Know about Breed: Blood Hound
Life expectancy: 10 - 12 years.
Temperament: Stubborn, Affectionate, Even Tempered, Gentle.
Origin: France, Belgium, United Kingdom, England, Scotland.
Height: Female: 58-64 cm, Male: 64-69 cm.
Colors: Liver & Tan, Black & Tan, Red.
Weight: Female: 36-45 kg, Male: 41-50 kg.
- With his sunken eyes, deeply furrowed face, and loose jowls, the Bloodhound resembles a person in dire need of a facelift. The sad-eyed appearance is misleading, however. This is an affectionate dog with a sense of humor and a strong character, traits balanced by a reserved and sensitive nature. He takes his name from his long lineage as a blooded hound, one kept by aristocrats for centuries and prized for his ability to trail game and people. Today he is renowned for his man-trailing ability and under certain circumstances his testimony is accepted in court.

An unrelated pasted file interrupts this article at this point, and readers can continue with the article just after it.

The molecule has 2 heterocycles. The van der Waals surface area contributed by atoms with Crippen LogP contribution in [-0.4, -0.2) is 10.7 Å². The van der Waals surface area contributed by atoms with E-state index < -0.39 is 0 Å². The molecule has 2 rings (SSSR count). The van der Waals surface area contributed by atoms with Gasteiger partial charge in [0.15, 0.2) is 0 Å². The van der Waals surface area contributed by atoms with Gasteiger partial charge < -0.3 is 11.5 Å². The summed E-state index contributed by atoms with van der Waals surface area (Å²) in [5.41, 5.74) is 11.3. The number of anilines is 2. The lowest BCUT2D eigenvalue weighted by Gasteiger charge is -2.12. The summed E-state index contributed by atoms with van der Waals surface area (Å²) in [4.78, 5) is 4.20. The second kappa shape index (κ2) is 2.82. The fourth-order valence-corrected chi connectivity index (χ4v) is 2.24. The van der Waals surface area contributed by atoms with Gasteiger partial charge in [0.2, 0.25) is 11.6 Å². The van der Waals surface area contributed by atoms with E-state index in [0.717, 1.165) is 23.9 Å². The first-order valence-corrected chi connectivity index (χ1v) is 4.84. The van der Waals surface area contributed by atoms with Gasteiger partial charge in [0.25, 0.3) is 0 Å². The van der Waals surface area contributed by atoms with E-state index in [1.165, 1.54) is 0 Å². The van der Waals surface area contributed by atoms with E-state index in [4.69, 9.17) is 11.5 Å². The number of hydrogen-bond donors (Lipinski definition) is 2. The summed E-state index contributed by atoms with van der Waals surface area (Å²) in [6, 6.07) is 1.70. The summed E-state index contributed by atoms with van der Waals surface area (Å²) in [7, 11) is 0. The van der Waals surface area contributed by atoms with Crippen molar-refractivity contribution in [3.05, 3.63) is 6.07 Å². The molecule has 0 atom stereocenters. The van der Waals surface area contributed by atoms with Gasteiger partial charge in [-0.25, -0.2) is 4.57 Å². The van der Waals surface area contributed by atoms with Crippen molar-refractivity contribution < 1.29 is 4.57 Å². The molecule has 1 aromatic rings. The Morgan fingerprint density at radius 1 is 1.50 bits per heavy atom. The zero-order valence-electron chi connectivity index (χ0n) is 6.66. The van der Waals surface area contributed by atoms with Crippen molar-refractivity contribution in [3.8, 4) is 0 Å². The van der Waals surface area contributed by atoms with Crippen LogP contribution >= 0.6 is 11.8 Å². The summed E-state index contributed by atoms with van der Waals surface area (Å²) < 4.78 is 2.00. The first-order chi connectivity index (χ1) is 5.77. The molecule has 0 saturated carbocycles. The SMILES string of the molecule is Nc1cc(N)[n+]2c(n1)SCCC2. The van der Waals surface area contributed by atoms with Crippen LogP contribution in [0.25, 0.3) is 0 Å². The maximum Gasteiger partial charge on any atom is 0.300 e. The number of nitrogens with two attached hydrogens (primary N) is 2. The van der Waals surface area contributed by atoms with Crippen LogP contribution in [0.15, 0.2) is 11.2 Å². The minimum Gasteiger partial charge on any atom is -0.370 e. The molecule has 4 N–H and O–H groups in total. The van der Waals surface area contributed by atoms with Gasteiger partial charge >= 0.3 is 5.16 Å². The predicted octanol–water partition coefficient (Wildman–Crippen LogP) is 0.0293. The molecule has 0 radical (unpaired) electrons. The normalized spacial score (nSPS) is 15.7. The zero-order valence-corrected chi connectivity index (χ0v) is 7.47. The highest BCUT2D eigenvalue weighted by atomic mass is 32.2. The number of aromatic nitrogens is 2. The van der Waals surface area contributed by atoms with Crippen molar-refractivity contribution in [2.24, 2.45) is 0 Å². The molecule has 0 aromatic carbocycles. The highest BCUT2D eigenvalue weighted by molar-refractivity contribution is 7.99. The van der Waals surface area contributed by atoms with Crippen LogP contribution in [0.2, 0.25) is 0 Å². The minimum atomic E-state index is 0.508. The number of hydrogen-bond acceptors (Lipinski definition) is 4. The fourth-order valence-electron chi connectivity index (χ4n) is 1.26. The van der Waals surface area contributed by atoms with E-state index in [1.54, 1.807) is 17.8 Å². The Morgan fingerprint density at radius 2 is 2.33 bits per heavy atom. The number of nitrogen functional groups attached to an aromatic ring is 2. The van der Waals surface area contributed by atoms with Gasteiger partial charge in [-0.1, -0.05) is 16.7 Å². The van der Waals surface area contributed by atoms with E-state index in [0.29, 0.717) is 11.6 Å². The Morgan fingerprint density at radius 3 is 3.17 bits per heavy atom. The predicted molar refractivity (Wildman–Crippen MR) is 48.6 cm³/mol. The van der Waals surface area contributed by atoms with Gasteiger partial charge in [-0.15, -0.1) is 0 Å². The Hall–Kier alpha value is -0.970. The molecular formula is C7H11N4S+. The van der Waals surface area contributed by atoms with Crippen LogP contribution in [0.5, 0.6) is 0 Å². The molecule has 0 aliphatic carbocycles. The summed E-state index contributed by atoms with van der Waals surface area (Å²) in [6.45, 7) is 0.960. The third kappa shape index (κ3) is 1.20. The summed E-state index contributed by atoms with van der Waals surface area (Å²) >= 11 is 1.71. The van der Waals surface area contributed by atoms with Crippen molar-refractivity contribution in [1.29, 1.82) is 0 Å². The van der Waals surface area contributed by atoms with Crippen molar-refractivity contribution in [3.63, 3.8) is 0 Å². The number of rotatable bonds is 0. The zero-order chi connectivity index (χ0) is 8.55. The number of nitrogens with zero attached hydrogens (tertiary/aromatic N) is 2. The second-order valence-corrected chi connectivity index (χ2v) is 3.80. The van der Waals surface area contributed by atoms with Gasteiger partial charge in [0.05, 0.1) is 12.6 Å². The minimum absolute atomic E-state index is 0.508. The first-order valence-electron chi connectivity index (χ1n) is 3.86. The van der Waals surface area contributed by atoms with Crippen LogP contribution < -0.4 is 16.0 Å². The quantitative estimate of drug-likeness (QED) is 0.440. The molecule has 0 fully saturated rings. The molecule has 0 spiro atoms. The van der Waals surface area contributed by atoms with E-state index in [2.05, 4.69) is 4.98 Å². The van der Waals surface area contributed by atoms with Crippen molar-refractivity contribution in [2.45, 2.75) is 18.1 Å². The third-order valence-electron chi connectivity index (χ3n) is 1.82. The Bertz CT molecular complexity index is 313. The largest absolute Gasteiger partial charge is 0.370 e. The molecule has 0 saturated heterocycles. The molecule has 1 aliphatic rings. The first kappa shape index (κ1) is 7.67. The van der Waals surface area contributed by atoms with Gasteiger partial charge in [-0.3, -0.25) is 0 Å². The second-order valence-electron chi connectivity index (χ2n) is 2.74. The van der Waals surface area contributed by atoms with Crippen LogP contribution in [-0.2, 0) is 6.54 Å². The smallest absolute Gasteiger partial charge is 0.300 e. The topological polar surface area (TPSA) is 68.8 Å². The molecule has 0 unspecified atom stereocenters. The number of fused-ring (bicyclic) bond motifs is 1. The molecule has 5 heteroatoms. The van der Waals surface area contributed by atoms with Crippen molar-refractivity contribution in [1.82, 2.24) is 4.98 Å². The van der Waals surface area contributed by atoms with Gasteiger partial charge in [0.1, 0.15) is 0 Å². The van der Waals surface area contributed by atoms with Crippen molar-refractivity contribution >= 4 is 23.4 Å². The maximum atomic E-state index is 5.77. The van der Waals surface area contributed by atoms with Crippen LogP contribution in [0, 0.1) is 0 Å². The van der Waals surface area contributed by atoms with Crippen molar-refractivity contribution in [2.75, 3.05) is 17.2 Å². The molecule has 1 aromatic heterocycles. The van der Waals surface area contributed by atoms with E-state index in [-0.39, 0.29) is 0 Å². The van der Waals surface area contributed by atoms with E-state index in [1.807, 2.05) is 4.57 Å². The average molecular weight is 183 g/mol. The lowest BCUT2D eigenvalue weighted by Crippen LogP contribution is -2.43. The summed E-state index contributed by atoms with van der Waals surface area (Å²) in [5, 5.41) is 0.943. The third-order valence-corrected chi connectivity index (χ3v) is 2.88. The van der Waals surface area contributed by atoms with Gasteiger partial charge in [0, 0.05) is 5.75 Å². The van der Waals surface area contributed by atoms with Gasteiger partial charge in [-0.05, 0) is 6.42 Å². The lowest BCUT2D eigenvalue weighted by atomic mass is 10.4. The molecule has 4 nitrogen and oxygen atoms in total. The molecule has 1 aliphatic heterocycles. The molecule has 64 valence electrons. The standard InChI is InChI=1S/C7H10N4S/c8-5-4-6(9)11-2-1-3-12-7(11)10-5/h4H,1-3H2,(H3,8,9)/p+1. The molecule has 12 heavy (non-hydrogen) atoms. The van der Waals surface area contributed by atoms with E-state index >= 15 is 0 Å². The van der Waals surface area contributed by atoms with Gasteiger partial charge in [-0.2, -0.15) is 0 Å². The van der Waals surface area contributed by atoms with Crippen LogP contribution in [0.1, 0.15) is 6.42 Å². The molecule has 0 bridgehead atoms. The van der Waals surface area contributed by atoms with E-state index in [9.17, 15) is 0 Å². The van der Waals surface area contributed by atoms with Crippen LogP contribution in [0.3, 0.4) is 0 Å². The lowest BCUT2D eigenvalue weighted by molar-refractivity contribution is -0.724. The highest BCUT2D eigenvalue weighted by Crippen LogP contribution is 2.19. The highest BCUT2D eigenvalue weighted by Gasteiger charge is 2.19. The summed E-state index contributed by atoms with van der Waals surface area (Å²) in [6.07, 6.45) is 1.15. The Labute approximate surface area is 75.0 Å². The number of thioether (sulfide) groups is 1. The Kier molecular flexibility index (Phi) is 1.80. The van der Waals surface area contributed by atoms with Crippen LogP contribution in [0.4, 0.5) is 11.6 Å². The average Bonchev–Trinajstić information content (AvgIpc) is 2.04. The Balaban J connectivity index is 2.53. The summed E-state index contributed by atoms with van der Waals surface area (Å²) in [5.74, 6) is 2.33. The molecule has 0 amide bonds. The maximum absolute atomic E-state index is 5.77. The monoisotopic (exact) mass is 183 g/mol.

- When it comes to living with a Bloodhound, the house-proud need not apply. Noble, he may be, but the Bloodhound is also big -- weighing from 80 to 115 pounds -- and odorous. His capacity for producing drool is matched by a few other breeds, and when he shakes his massive head, slobber goes flying: onto walls, furniture, and clothing. In accordance with Murphy's Law, this is most likely to occur just after you have finished cleaning your home or have just gotten dressed for a night on the town.
- While you might think of him as an outdoor dog, nothing could be farther from the truth. Bloodhounds love their people, especially children, and will pine without human companionship. They should certainly have access to a securely fenced yard, but when the family is home, the Bloodhound should be with them.